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Rants from the Hill: Most likely to secede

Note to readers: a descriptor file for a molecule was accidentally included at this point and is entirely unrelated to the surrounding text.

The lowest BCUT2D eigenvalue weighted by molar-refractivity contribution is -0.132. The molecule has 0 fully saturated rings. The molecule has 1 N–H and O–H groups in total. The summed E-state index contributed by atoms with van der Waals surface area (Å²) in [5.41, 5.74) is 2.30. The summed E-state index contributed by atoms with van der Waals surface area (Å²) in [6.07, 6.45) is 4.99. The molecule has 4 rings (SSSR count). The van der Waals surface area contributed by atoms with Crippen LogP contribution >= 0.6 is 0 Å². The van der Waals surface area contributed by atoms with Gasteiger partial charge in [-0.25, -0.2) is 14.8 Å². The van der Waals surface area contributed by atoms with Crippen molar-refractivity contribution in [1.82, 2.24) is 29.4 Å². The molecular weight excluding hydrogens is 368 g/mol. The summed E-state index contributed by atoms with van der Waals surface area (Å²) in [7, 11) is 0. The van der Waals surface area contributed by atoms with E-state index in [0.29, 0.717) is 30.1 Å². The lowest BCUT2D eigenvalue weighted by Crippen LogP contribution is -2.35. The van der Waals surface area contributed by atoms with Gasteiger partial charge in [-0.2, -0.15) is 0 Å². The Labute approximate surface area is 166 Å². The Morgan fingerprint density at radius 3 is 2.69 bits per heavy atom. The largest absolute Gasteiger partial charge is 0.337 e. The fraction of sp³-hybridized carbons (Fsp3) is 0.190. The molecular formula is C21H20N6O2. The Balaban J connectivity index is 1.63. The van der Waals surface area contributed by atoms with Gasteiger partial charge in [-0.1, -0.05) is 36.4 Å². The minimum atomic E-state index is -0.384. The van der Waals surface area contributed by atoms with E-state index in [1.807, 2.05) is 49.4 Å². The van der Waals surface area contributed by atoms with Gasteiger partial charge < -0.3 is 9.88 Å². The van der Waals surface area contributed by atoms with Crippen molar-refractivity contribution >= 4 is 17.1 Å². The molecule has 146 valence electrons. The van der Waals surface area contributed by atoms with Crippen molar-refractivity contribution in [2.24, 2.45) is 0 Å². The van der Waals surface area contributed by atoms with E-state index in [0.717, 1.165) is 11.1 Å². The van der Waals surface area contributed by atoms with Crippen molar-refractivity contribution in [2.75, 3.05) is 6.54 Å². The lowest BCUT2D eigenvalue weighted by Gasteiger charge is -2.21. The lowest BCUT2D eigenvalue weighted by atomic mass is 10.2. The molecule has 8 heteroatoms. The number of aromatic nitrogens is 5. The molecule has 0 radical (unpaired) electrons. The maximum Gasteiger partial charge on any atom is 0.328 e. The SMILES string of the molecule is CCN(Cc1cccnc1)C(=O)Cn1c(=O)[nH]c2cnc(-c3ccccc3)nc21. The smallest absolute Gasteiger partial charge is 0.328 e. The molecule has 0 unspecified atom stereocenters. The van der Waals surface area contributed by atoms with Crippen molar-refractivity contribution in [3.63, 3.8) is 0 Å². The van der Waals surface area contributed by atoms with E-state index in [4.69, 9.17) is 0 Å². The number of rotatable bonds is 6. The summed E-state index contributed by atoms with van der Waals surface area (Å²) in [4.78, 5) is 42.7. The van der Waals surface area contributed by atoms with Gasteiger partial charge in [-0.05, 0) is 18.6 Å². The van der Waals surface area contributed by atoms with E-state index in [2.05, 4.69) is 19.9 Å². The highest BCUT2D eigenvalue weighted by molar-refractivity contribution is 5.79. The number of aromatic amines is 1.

Cross-posted from High Country News It is less than 90 miles, as the raven flies, from the Ranting Hill to Rough and Ready, California, a western Sierra foothills town that holds special meaning for a reclusive curmudgeon like me. Rough and Ready was settled as a miners’ outpost in 1849, after which it quickly grew to be a boomtown of 3,000. Just a year or so after its settlement, though, the people of Rough and Ready decided they were already fed up with the constraints of citizenship, and so held a gathering at which they voted resoundingly to withdraw from the Territory of California and secede from the United States. On April 7, 1850, the Great Republic of Rough and Ready was established, and for several months it made out just fine as one of the tiniest and most independent nations in the world. However, on July 4th of that same year, so the story goes, the men of Rough and Ready ran into trouble when they rode the four miles to nearby Grass Valley to get good and drunk. (During the mid-nineteenth century Americans were both more patriotic and more inebriated than they are today, and even temperance societies offered their members a reprieve from the sobriety pledge for the 4th of July.) But, to their dismay, the thirsty men of Rough and Ready reached the Grass Valley saloon only to be told that they were now considered “foreigners,” and thus would be served no hooch—especially not on the day set aside to celebrate the great nation from which they had chosen to secede. Sticking to the principles most important to true patriots, the men quickly convened another meeting, resoundingly voted to immediately rejoin the United States, and then returned to the Grass Valley saloon, where cheers went up as the newly reassimilated Americans set to patriotically hammering corn liquor just like everybody else. The tale of the Great Republic of Rough and Ready has a curious addendum. Just after World War II the U.S. Postal Service discovered that Rough and Ready had never formally been readmitted to the union, and so had been essentially operating as a rogue state for nearly a century. A few forms were filled out, and on June 16, 1948, Rough and Ready formally rejoined the U.S. No doubt there was more drinking to celebrate the occasion. These days Rough and Ready has a population of about 900 folks, approximately 700 of whom would shoot you just for stepping onto their porch; the other 200 are telecommuting Bay Area software designers, which is far worse. But I do love to think of the century during which Rough and Ready existed both within and outside the nation that did and did not quite contain it. There is in fact a long tradition of secessionist movements in America, a nation itself born through secession. Though we often associate secession with the southern states that confederated against the union during the Civil War, folks all over the country have been talking about getting out ever since they got in. Texas was once a free country (though it seceded from Mexico rather than the U.S.), eight counties of western North Carolina existed briefly as the State of Franklin, Maine was born when it seceded from Massachusetts, and both Kentucky and West Virginia were formed through secession from Virginia. There have been a whole slew of 51st state proposals, from folks in Michigan’s Upper Peninsula wanting to become a state modestly named “Superior,” to Long Islanders whose inherent sense of superiority motivated them to try to avoid slumming with the rest of New York. Northern California has been trying to declare itself free of southern California since before the establishment of Rough and Ready, and has in fact never stopped trying. A number of entire states have attempted to remove themselves from the country—the usual suspects, including Vermont, Alaska, Hawaii, Texas, and California. The citizens of countless cities and counties have also followed Rough and Ready in attempting to sever themselves from the United States. And following the 2012 presidential election, secession petitions were filed from every state in the country. Read more at High Country News.